once two little boys with lollipops in their mouths stopped the bus and asked the driver if they could get on for half the price.
“entonces, porque no tienen el dinero?” el conductor asks. questioning the boys’ lack of funds.
“pues, yo tengo, pero el no.” only one of them has enough.
“aja, y porque dejaste que tu amigo compre ese bon bon? no me pareces muy buen amigo.” he questions the thought process behind their candy purchase. the whole bus laughs and the boys get on. the driver takes off like a maniac, music blasting. an old man gets on, rifles through his pockets, and only produces half the fair. he tells the driver he should get off because he can’t pay. the driver asks for whatever money he has saying, “no te preocupes, esos pesos no me van hacer a mi mas pobre ni a ti mas rico.” we all agree. he takes off again. an older lady asks to get off but the driver doesn’t hear her over the music. we all whistle and yell for him to stop, “parada, señor!!!” she curtly informs him she wanted to get off like two blocks before.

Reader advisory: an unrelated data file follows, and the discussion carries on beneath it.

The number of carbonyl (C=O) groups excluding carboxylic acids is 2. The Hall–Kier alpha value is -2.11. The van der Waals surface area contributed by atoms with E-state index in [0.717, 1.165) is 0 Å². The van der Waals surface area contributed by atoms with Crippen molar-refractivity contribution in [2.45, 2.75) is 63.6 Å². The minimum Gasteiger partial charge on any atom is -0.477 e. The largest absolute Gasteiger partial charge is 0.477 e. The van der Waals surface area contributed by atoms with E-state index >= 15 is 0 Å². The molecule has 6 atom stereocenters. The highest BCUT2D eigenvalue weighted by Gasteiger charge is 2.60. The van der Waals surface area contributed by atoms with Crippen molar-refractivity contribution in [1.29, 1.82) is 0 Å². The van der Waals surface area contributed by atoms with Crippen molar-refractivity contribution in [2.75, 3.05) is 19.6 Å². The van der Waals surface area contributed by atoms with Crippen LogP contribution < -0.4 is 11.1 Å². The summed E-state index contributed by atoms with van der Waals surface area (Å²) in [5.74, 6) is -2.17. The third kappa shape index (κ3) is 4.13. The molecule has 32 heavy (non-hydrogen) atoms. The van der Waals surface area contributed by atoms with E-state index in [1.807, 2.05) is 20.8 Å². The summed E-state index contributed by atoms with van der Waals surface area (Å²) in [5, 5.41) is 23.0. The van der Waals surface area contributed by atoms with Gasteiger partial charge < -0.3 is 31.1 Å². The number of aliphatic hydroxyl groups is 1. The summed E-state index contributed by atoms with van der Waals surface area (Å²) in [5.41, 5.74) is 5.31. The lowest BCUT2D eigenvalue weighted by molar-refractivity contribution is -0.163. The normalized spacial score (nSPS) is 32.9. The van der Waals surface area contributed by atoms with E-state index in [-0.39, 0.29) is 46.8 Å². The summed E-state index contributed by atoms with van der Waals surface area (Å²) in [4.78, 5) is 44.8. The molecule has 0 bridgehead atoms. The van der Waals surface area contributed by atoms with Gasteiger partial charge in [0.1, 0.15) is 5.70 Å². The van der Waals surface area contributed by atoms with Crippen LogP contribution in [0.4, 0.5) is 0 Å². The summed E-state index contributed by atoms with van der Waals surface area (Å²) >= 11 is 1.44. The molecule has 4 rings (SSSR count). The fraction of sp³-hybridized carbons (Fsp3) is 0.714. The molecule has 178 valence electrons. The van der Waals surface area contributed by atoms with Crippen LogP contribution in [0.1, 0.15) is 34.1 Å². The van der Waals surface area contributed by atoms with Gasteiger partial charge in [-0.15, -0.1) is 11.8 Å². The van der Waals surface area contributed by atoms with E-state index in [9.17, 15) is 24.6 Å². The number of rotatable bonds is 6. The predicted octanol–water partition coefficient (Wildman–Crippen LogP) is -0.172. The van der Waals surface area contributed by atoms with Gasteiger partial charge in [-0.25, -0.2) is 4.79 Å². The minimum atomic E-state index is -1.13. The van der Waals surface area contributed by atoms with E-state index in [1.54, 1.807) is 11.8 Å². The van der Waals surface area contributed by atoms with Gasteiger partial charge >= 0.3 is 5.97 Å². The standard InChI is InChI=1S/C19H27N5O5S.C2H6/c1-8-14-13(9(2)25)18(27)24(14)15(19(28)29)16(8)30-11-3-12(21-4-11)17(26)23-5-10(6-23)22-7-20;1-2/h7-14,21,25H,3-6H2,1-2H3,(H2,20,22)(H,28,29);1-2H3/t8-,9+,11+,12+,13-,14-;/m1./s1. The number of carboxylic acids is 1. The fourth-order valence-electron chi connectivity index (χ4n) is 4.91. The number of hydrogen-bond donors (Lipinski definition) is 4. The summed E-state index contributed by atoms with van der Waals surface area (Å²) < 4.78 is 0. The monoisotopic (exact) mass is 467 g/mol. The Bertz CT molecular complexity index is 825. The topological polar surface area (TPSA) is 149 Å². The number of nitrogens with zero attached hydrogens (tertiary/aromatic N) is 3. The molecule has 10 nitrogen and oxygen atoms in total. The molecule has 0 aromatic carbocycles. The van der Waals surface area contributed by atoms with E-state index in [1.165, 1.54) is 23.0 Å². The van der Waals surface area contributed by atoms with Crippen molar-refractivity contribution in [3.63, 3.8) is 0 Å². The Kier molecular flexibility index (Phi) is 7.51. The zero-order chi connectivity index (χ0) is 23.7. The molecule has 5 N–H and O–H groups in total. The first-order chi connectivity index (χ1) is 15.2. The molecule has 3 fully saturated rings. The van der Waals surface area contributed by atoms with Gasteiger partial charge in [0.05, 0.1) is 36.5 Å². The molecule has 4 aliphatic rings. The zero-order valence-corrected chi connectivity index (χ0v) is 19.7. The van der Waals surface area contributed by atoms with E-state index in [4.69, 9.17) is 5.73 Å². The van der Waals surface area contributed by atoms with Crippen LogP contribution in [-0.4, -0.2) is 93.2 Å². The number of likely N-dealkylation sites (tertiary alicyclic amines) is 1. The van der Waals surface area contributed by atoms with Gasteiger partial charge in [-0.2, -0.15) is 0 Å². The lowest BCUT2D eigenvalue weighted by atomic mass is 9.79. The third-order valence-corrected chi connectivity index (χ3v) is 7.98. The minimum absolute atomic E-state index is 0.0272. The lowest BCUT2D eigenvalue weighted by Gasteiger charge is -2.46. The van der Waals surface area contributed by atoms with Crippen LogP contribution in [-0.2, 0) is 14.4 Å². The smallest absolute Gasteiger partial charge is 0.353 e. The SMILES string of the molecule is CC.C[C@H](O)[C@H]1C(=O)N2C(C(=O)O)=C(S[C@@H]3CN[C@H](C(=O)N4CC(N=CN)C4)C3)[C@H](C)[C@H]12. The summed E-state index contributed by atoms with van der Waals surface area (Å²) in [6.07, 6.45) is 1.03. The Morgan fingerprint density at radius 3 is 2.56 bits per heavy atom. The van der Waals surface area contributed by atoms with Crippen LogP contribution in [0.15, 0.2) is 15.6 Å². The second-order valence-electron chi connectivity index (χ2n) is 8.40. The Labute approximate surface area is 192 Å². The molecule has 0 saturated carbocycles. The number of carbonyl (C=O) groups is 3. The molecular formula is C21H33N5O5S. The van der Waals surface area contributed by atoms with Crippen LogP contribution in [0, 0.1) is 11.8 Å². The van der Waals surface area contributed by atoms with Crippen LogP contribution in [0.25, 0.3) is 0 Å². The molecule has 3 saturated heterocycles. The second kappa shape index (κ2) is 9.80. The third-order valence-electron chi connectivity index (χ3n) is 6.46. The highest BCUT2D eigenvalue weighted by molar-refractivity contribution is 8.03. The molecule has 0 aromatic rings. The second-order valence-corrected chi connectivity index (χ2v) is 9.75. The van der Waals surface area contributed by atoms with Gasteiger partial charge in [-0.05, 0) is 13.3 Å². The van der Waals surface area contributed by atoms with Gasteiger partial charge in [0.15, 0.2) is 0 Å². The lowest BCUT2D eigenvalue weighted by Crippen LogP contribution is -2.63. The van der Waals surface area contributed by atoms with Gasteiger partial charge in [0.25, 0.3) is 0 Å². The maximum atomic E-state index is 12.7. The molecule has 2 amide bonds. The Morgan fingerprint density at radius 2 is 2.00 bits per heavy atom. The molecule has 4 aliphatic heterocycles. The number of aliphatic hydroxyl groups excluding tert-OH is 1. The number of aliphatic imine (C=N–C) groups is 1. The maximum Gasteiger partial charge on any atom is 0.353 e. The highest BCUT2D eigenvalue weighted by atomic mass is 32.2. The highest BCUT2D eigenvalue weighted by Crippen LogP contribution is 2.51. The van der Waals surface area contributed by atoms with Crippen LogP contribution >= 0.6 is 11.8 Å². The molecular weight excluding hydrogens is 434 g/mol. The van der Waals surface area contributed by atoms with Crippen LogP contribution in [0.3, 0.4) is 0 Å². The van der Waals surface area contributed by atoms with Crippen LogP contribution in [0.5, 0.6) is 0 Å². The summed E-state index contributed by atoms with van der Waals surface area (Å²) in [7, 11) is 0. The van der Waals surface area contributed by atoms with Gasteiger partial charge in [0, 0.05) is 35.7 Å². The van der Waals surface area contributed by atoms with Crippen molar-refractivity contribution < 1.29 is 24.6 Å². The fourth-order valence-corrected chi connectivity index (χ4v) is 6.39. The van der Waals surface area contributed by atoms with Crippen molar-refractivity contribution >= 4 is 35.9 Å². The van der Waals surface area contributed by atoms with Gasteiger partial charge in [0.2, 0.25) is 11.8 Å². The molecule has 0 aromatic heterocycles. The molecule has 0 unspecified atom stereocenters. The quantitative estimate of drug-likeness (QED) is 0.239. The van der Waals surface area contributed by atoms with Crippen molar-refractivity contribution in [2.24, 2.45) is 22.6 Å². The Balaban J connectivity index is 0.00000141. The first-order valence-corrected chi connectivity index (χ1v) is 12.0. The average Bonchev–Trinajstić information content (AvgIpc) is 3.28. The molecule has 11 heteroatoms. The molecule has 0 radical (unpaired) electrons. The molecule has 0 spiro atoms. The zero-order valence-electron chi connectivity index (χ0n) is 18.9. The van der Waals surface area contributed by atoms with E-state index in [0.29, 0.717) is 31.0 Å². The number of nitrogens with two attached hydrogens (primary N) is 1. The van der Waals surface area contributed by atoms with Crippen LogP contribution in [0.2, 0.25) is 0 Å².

“anda! perdoname señora! me perdonas? oye, me perdonas?” he asks for her forgiveness.
“pues, si no estuvieras tan embalao no hubiera pasado!” she castigates him for being so coked up and gets off.
“no me perdono.” he seems genuinely sad. and we all laugh. together. with the smell of burning garbage all around us.
“puedo ordenar tostadas?”
“un jugo de naranja y cafe con leche.”
“me puedes dar menos hielo?”
“puedo pedir un sanduche con jamon y queso, pero sin el pan y jamon?”
each of the above sentences should be said with a sing songy cadence at the end. the speakers are argentines. argentinians? lo que sea. my high season nemesi.
they occupy my hammocks, they fill the tv room, they hang out of their half thong bikinis (which i don’t mind so much), and they fill my brain with ridiculous menu questions and requests. they are the worst kind of tourist: helpless, wasteful, clueless, and entitled. they are not alone, but they are their own breed.
throughout the fall in santa marta locals and business folk would talk about “la temporada,” high season, like it was the second coming. so many things would supposedly happen during this time; aguardiente and spanish gold would flow through the streets like poo water. it finally came and went. it didn’t seem to make anyone any richer or poorer.